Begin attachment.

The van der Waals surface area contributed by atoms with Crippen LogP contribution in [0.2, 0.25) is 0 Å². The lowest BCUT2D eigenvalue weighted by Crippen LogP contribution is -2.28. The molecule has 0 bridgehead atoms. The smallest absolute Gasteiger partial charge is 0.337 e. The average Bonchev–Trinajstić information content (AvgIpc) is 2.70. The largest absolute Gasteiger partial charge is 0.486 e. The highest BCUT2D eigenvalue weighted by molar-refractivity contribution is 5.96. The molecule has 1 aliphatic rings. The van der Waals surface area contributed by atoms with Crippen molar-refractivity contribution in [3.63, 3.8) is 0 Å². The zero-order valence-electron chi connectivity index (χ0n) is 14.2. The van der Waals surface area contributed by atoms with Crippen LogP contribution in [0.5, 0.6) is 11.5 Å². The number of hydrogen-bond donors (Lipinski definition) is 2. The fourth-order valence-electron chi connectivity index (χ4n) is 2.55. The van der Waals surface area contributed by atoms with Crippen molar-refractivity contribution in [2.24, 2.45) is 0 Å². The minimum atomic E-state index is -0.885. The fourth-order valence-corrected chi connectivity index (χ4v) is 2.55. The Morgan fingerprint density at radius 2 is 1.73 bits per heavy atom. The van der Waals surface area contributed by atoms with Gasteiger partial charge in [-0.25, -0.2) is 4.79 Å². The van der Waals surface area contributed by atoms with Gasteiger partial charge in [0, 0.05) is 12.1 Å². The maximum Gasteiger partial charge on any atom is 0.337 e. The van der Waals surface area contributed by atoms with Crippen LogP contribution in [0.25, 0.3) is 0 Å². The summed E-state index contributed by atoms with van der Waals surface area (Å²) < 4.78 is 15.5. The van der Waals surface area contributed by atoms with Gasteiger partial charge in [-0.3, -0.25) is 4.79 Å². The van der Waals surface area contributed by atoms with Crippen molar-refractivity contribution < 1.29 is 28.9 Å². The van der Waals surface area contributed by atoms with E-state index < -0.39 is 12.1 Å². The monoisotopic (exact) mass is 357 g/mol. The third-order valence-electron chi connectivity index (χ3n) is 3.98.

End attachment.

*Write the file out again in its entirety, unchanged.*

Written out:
The van der Waals surface area contributed by atoms with Crippen LogP contribution in [0.2, 0.25) is 0 Å². The lowest BCUT2D eigenvalue weighted by Crippen LogP contribution is -2.28. The molecule has 0 bridgehead atoms. The smallest absolute Gasteiger partial charge is 0.337 e. The average Bonchev–Trinajstić information content (AvgIpc) is 2.70. The largest absolute Gasteiger partial charge is 0.486 e. The highest BCUT2D eigenvalue weighted by molar-refractivity contribution is 5.96. The molecule has 1 aliphatic rings. The van der Waals surface area contributed by atoms with Crippen molar-refractivity contribution in [3.63, 3.8) is 0 Å². The zero-order valence-electron chi connectivity index (χ0n) is 14.2. The van der Waals surface area contributed by atoms with Crippen LogP contribution in [0.5, 0.6) is 11.5 Å². The number of hydrogen-bond donors (Lipinski definition) is 2. The fourth-order valence-electron chi connectivity index (χ4n) is 2.55. The van der Waals surface area contributed by atoms with Crippen molar-refractivity contribution in [2.24, 2.45) is 0 Å². The minimum atomic E-state index is -0.885. The fourth-order valence-corrected chi connectivity index (χ4v) is 2.55. The Morgan fingerprint density at radius 2 is 1.73 bits per heavy atom. The van der Waals surface area contributed by atoms with Gasteiger partial charge in [-0.25, -0.2) is 4.79 Å². The van der Waals surface area contributed by atoms with Gasteiger partial charge in [0, 0.05) is 12.1 Å². The maximum Gasteiger partial charge on any atom is 0.337 e. The van der Waals surface area contributed by atoms with Crippen LogP contribution in [0.25, 0.3) is 0 Å². The summed E-state index contributed by atoms with van der Waals surface area (Å²) < 4.78 is 15.5. The van der Waals surface area contributed by atoms with Gasteiger partial charge in [-0.3, -0.25) is 4.79 Å². The van der Waals surface area contributed by atoms with Crippen molar-refractivity contribution < 1.29 is 28.9 Å². The van der Waals surface area contributed by atoms with E-state index < -0.39 is 12.1 Å². The monoisotopic (exact) mass is 357 g/mol. The third-order valence-electron chi connectivity index (χ3n) is 3.98.